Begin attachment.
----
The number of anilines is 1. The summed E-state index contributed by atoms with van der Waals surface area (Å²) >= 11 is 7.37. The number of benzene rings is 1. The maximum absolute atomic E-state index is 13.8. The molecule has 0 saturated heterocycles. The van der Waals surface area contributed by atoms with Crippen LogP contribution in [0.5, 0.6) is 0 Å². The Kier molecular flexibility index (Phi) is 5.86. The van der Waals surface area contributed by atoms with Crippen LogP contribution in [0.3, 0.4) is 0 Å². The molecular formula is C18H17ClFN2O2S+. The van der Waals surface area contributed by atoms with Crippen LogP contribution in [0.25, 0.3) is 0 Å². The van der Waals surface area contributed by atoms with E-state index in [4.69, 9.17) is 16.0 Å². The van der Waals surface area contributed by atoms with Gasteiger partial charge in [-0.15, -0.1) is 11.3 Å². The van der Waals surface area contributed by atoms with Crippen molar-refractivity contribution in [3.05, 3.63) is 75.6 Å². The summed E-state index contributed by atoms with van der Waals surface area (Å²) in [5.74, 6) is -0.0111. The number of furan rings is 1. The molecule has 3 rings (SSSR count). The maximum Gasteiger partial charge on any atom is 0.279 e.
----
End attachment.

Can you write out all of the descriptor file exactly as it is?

The number of anilines is 1. The summed E-state index contributed by atoms with van der Waals surface area (Å²) >= 11 is 7.37. The number of benzene rings is 1. The maximum absolute atomic E-state index is 13.8. The molecule has 0 saturated heterocycles. The van der Waals surface area contributed by atoms with Crippen LogP contribution in [0.5, 0.6) is 0 Å². The Kier molecular flexibility index (Phi) is 5.86. The van der Waals surface area contributed by atoms with Crippen LogP contribution in [0.3, 0.4) is 0 Å². The molecular formula is C18H17ClFN2O2S+. The van der Waals surface area contributed by atoms with Crippen LogP contribution in [0.25, 0.3) is 0 Å². The van der Waals surface area contributed by atoms with E-state index in [4.69, 9.17) is 16.0 Å². The van der Waals surface area contributed by atoms with Gasteiger partial charge in [-0.15, -0.1) is 11.3 Å². The van der Waals surface area contributed by atoms with Crippen molar-refractivity contribution in [3.05, 3.63) is 75.6 Å². The summed E-state index contributed by atoms with van der Waals surface area (Å²) in [5.74, 6) is -0.0111. The number of furan rings is 1. The molecule has 3 rings (SSSR count). The maximum Gasteiger partial charge on any atom is 0.279 e.